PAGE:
By Bill Gates
During my first year working full time in philanthropy, I met a variety of brilliant people, including AIDS researchers, agronomists developing drought-tolerant crops, and teachers trying to find new ways to inspire students. These people all have different jobs, but they have at least one ambition in common: a desire to innovate. As the world struggles back from the recession of 2009, it's hard to be hopeful about the future. But because of our constant search for progress, I am very optimistic. It's our ingenuity that makes the difference between a bleak future and a bright one.
If we project what the world will be like 10 years from now without additional breakthroughs in health, energy, and food, the picture is quite dark. People in poor countries will continue to die from preventable diseases, energy costs will escalate, and the world's population will overwhelm the land available for farming. But innovations will allow us to avoid these bleak outcomes, improving lives in the U.S. and around the world. With better access to vaccines and drugs, health in poor countries will continue to improve. With better seeds, training, and access to markets, farmers in poor countries will grow more food. With a clean way to produce cheap electricity, we will reduce emissions and avert the worst effects of climate change.
But unfortunately, society does not generally invest enough in innovation—especially in areas where it would help the poor (who aren't an attractive market) and where there isn't an agreed-upon measure of excellence. In the U.S., that means we have not invested nearly what we should in innovation for education. Our education system has been fundamental to our success as a nation, but the way we prepare students has barely changed in 100 years. If we don't find ways to improve our schools, making them more effective and more accessible, we won't fulfill our commitment to equal opportunity, and we will become less competitive with other countries.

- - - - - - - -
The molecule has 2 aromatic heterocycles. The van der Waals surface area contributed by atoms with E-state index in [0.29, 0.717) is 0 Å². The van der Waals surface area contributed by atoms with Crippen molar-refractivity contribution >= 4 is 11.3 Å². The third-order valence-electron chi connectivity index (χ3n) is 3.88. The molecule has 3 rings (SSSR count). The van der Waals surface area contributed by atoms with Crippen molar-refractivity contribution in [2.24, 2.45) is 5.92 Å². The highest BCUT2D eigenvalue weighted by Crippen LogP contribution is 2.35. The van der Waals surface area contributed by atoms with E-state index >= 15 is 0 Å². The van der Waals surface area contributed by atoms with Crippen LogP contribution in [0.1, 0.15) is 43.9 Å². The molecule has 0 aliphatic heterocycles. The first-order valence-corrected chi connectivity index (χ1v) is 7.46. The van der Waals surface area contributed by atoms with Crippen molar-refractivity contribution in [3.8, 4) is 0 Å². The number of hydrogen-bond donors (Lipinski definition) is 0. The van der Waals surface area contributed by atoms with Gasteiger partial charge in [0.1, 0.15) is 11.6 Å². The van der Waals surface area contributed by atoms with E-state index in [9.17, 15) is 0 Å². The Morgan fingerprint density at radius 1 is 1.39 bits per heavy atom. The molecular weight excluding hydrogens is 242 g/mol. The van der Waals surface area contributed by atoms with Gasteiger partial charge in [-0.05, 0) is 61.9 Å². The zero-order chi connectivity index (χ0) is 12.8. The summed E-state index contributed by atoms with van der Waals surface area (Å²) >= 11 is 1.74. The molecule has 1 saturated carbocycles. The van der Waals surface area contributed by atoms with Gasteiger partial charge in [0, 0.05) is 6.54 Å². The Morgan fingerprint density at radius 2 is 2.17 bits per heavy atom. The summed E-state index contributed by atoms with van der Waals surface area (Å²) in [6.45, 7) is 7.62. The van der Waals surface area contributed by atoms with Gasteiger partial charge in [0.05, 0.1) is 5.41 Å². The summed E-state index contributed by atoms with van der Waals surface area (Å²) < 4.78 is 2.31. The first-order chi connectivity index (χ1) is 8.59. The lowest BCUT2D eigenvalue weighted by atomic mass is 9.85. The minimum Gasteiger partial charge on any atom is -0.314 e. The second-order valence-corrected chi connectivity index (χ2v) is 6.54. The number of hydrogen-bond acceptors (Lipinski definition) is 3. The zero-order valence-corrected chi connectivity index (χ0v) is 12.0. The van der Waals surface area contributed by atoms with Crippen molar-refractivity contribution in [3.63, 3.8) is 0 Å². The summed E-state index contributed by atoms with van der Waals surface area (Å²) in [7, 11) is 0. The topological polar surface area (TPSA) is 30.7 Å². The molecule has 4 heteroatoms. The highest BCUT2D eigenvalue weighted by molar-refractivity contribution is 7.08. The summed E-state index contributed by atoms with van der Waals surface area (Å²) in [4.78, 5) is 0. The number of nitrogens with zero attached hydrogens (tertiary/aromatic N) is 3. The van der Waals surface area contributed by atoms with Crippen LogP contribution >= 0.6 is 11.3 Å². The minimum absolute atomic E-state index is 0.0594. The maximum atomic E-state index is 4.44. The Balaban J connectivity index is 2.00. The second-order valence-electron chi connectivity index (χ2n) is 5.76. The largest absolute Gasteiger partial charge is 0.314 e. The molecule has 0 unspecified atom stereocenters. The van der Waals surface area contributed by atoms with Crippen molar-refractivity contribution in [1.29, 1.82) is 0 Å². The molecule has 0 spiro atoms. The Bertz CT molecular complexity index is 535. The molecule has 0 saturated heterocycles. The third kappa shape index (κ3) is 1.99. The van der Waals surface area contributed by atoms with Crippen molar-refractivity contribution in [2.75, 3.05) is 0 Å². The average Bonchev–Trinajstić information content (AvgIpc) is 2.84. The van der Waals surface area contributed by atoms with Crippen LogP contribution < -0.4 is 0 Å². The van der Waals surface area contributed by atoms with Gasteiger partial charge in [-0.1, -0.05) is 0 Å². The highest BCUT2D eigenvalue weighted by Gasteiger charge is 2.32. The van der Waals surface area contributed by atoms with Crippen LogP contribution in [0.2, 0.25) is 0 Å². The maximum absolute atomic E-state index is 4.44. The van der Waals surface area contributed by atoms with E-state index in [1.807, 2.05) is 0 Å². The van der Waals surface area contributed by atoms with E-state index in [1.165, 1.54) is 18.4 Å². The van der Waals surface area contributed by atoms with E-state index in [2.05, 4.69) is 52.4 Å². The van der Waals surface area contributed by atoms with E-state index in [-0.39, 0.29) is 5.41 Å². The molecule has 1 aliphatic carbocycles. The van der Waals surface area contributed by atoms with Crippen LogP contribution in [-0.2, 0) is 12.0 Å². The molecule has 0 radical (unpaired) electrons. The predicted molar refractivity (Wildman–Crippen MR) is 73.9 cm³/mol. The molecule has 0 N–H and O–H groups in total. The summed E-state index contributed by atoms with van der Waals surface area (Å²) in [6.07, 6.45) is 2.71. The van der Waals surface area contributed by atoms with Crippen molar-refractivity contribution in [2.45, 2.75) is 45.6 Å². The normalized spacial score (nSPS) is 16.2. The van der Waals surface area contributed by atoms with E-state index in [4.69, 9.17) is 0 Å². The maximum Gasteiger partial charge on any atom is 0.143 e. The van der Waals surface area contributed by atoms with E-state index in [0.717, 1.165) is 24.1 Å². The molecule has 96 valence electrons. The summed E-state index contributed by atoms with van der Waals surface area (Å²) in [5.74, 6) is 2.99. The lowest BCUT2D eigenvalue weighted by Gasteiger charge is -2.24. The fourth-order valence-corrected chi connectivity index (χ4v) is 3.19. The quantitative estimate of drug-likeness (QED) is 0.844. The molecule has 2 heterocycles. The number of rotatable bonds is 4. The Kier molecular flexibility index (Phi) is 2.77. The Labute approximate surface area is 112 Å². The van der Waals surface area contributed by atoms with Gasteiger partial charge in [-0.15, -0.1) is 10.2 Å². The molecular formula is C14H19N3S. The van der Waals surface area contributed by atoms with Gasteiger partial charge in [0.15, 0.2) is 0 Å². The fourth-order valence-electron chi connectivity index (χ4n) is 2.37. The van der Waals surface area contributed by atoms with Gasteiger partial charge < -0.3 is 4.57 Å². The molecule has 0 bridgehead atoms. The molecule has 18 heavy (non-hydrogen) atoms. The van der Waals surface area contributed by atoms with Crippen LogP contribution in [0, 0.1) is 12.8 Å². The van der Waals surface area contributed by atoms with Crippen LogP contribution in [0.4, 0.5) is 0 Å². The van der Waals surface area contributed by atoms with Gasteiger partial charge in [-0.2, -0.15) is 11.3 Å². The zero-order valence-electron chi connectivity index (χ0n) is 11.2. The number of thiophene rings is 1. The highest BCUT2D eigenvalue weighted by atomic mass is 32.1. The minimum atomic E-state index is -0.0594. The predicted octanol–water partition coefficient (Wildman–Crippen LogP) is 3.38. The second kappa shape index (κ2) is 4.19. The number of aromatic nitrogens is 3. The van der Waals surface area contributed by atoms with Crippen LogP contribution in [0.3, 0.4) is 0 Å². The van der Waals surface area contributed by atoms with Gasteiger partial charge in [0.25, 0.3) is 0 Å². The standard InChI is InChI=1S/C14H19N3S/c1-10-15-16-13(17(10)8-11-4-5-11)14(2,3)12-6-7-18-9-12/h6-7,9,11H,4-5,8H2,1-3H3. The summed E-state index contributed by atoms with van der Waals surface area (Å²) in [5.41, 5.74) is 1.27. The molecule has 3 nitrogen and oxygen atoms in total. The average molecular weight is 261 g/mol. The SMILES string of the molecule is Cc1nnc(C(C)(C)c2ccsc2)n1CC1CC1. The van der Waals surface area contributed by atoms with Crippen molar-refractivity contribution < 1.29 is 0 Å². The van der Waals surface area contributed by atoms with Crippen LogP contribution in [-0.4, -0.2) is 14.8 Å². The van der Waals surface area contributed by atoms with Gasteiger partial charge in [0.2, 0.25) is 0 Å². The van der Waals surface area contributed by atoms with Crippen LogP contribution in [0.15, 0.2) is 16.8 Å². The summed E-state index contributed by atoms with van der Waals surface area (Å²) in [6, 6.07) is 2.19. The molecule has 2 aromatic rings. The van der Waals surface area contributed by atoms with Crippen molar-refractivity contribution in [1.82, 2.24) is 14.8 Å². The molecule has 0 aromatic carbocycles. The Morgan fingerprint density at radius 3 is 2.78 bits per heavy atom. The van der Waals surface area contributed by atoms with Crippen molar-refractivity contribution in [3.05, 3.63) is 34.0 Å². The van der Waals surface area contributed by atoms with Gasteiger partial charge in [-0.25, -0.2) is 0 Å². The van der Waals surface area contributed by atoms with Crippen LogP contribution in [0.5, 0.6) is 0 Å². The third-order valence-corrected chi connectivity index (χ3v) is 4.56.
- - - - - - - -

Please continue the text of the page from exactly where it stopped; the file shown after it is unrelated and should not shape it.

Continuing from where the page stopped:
It's amazing how much a teacher in the top quartile can help a struggling student. But when it comes to feedback, many teachers lack the guidance to help them be great. Instead of specific reviews that discuss their performance, they often get a checklist of basics, like showing up on time and keeping the classroom clean. We need a new system of evaluation, one that delves into specific weaknesses and suggests ways for teachers to work on them. Such a system must also be predictable, of course, so teachers won't fear that it's capricious. It also needs to incorporate things like feedback from students, parents, and fellow teachers, as well as time spent reviewing actual teaching.
In pursuit of this new system, our foundation has pledged more than $300 million to districts in Tampa, Memphis, Pittsburgh, and a coalition of charter schools in Los Angeles. Teachers in these cities will be among the first in the country to receive incentive pay that is based on effectiveness. We have also set aside $45 million to study fair, reliable measures of effectiveness. If most of the teachers in these locations like the new approach and share their positive experiences, then these methods will spread. Our goal is for them to become standard practice nationwide.
Another crucial innovation in education involves using interactive technology to deliver high-quality materials for teachers and students. Now that watching videos is a standard part of the Internet experience, we can put great lectures online so that everyone can benefit from the best teachers. (Personally, I like the online physics and chemistry courses from MIT.) Alternatively, software can also be used to tailor lessons to individual students, so kids can stop spending time on the things they already know and focus on the areas they are confused about. While it won't replace face-to-face teaching, it could make remedial courses far more effective—helping students move on to the next phase of their education instead of discouraging them into dropping out. That's the kind of innovation that can lead to a brighter future for everyone.
Gates is co-chair of the Bill & Melinda Gates Foundation. This essay is adapted from his 2010 annual letter, available at gatesfoundation.org/annualletter.